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Mynamar: Compensation announced for bird flu affected

Published on 23 June, 2006, Last updated at 23:30 GMT
 

23rd June 2006, YANGON: On Friday Myanmar's government announced it's plans to help its battered poultry industry in it's recovery suffered by the outbreak of avian influenza earlier this year. Which the government now says is under control.

The state-run 'New Light of Myanmar' reported that the Ministry of Livestock and Fisheries would supply new stocks of birds and poultry feed to the estimated 545 farms that were affected by the disease and the following culling programs to keep the disease under control.

The Livestock Breeding and Veterinary Department declined to give more specific details on the plan, although it is understood that poultry feed will be sold to those affected at lower prices, while the Livestock and Fisheries Bank is likely to offer loans to farmers.





The FAO’s Yangon office said that poultry farmers may also be offered free land as part of the rehabilitation program, but the government could not confirm this.

The compensation package is said to have taken more than 3 months to be decided upon after the influenza outbreak hit 13 townships in Mandalay and Sagaing divisions in March, but still it has not been announced when the program will go into effect.

Figures published in today’s news report provided the first conclusive statistics on the toll since the outbreak was deemed officially over. It said 342,000 chickens and 320,000 quail were culled in the aftermath, with 180,000 eggs and 1.3 tons of poultry feed also destroyed. According to current market prices, this equates to a loss for the industry of 676.4 million kyat (US $512,448).

This does not, however, take into account the psychological damage done now that consumers have become fearful of poultry products or the lost opportunity for farmers to trade their produce from the beginning of the outbreak on March 8 up to the date the government said it had been contained, exactly a month later on April 8. During this period poultry could not be transported freely around the country, while neighboring countries, including Thailand, refused to import Burmese poultry products.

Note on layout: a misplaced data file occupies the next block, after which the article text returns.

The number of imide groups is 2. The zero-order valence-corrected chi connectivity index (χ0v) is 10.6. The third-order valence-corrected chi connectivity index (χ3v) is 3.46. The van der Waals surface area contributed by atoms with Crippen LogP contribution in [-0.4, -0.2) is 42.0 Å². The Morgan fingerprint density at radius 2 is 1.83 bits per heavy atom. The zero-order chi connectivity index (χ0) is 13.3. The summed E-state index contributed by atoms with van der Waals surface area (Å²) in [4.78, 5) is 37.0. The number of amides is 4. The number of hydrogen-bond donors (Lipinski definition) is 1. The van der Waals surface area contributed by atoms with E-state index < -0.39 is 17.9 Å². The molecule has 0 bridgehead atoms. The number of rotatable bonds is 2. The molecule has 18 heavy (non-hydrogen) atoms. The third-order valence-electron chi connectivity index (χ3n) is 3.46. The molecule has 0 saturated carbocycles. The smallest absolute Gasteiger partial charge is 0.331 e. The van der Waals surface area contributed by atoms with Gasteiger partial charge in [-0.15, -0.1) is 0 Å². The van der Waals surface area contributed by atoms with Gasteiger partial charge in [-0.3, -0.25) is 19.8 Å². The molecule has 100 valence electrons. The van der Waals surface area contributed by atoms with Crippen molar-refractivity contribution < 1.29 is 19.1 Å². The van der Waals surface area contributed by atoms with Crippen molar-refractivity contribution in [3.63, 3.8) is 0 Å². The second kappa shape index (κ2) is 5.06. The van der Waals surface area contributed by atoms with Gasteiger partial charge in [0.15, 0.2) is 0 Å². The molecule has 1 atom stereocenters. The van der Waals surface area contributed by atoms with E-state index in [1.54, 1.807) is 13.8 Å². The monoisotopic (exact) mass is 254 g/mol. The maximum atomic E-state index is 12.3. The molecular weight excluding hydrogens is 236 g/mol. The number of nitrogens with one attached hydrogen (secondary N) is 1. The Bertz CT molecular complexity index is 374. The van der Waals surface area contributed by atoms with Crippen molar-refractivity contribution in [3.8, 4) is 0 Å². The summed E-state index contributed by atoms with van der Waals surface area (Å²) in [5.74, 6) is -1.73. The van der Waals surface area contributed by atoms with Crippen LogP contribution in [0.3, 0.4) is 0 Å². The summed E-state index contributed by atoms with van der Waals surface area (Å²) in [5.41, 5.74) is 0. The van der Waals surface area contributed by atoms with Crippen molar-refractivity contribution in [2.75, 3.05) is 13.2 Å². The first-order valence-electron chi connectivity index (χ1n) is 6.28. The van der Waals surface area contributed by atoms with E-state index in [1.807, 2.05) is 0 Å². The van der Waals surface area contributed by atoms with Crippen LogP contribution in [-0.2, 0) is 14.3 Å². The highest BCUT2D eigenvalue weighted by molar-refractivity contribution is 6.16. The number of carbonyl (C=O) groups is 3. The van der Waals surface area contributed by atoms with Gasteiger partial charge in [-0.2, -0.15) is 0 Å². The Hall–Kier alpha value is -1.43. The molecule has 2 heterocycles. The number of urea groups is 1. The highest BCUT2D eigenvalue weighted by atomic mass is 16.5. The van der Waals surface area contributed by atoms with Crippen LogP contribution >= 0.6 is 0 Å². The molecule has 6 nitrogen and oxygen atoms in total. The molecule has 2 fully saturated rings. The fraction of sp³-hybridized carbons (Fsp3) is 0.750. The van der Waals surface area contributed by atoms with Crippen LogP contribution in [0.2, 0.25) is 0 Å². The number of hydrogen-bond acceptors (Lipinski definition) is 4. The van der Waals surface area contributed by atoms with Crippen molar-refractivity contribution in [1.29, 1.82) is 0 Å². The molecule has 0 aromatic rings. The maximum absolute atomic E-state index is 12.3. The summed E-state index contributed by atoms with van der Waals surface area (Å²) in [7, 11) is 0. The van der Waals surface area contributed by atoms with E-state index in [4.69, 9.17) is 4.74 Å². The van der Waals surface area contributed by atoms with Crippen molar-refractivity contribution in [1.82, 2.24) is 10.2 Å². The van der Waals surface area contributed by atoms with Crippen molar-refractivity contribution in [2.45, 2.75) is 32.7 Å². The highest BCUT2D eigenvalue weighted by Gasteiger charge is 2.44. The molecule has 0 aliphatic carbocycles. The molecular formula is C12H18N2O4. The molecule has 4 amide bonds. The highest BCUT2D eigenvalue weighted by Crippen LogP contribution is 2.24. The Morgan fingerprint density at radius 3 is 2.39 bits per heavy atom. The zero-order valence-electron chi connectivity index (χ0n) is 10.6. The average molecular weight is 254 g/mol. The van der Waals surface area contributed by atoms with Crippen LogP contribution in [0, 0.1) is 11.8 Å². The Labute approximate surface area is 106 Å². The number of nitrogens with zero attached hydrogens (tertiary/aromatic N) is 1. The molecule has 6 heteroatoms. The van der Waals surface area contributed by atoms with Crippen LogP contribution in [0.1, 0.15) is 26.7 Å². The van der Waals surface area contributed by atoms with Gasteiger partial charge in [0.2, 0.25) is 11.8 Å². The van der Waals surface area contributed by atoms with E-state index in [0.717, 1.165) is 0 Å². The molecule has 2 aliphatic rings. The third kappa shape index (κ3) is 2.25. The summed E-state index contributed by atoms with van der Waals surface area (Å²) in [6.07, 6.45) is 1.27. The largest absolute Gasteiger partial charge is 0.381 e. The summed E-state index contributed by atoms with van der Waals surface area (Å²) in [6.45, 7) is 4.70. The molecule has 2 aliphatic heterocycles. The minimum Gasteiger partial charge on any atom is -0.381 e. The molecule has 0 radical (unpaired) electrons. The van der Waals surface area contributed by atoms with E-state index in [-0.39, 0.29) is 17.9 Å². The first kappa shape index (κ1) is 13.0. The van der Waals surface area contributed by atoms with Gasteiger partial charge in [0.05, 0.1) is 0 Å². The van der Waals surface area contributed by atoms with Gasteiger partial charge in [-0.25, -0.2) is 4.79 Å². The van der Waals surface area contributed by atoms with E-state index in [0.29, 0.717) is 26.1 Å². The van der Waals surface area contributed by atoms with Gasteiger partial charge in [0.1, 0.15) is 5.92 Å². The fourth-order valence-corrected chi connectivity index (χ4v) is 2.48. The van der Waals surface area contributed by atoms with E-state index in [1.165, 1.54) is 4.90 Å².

The free movement of poultry within Burma was largely resumed throughout the country on May 1. Many farms are reportedly still unable to function though, while the government maintains a ban on poultry farms within the metropolitan Mandalay area.

Meanwhile, the FAO today confirmed that there had not been any new cases of the disease, although it warned against complacency given Burma’s relative lack of preparedness.

The organization this month began a one-year long program funded by AusAID which aims to establish an improved awareness and detection of avian flu, a prompt reporting system and build up the capacity of diagnostic laboratories to the “minimum accepted level.”

“The laboratory facilities are…not good, we are striving to support these laboratories,” said Tang Zhengping, the FAO’s chief representative in Burma.

The country currently only has four labs that can test for bird flu, two of which are in Rangoon and Mandalay. Burma’s two largest cities are also the only places in the whole country with facilities to quarantine people in the event of a human outbreak. No such cases have been reported in Burma so far.

In addition to the FAO, Burma receives assistance to fight bird flu from other bodies including the World Health Organization, the Japan International Cooperation Agency and Thailand’s Department of Livestock Development.

Burmese health officials—along with representatives of 18 other countries—are also currently involved in a four-day workshop in Iowa in the US aimed at improving diagnostic testing of avian flu.





 

 
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